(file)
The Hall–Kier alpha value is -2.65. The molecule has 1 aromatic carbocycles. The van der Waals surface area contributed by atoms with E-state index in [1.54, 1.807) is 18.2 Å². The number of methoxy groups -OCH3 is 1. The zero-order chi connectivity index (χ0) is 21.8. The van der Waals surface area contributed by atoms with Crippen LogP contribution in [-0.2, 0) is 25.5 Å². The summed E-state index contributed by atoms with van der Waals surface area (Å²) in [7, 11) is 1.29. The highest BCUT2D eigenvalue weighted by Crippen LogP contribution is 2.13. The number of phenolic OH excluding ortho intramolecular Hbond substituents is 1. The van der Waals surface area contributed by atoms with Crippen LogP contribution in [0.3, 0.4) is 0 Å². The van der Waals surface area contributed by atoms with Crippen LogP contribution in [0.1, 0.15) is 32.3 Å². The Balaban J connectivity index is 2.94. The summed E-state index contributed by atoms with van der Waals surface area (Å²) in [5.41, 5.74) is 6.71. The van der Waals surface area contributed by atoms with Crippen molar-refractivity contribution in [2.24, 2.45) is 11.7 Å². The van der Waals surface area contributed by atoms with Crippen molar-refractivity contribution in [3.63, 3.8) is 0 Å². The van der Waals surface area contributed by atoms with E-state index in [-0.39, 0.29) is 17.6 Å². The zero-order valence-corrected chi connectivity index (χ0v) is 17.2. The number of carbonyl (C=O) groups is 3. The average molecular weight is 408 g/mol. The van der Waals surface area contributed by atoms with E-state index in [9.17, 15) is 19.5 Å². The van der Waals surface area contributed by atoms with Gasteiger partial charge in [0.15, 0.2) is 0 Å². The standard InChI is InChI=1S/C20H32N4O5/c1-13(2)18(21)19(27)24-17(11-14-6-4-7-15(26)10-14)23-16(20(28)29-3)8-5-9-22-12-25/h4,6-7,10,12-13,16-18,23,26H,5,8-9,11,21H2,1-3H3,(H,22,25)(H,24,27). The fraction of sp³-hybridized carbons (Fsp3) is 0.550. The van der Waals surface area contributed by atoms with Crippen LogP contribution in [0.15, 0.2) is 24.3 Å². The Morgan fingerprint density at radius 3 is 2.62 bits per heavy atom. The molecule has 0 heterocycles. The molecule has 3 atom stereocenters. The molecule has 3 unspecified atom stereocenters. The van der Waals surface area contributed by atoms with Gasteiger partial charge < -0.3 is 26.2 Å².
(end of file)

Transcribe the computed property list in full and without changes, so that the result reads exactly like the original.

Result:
The Hall–Kier alpha value is -2.65. The molecule has 1 aromatic carbocycles. The van der Waals surface area contributed by atoms with E-state index in [1.54, 1.807) is 18.2 Å². The number of methoxy groups -OCH3 is 1. The zero-order chi connectivity index (χ0) is 21.8. The van der Waals surface area contributed by atoms with Crippen LogP contribution in [-0.2, 0) is 25.5 Å². The summed E-state index contributed by atoms with van der Waals surface area (Å²) in [7, 11) is 1.29. The highest BCUT2D eigenvalue weighted by Crippen LogP contribution is 2.13. The number of phenolic OH excluding ortho intramolecular Hbond substituents is 1. The van der Waals surface area contributed by atoms with Crippen LogP contribution in [0.3, 0.4) is 0 Å². The van der Waals surface area contributed by atoms with Crippen LogP contribution in [0.1, 0.15) is 32.3 Å². The Balaban J connectivity index is 2.94. The summed E-state index contributed by atoms with van der Waals surface area (Å²) in [5.41, 5.74) is 6.71. The van der Waals surface area contributed by atoms with Crippen molar-refractivity contribution in [2.24, 2.45) is 11.7 Å². The van der Waals surface area contributed by atoms with Crippen molar-refractivity contribution in [3.63, 3.8) is 0 Å². The van der Waals surface area contributed by atoms with E-state index in [-0.39, 0.29) is 17.6 Å². The zero-order valence-corrected chi connectivity index (χ0v) is 17.2. The number of carbonyl (C=O) groups is 3. The average molecular weight is 408 g/mol. The van der Waals surface area contributed by atoms with E-state index in [9.17, 15) is 19.5 Å². The van der Waals surface area contributed by atoms with Gasteiger partial charge in [0.15, 0.2) is 0 Å². The standard InChI is InChI=1S/C20H32N4O5/c1-13(2)18(21)19(27)24-17(11-14-6-4-7-15(26)10-14)23-16(20(28)29-3)8-5-9-22-12-25/h4,6-7,10,12-13,16-18,23,26H,5,8-9,11,21H2,1-3H3,(H,22,25)(H,24,27). The fraction of sp³-hybridized carbons (Fsp3) is 0.550. The van der Waals surface area contributed by atoms with Crippen LogP contribution in [0.15, 0.2) is 24.3 Å². The Morgan fingerprint density at radius 3 is 2.62 bits per heavy atom. The molecule has 0 heterocycles. The molecule has 3 atom stereocenters. The molecule has 3 unspecified atom stereocenters. The van der Waals surface area contributed by atoms with Gasteiger partial charge < -0.3 is 26.2 Å².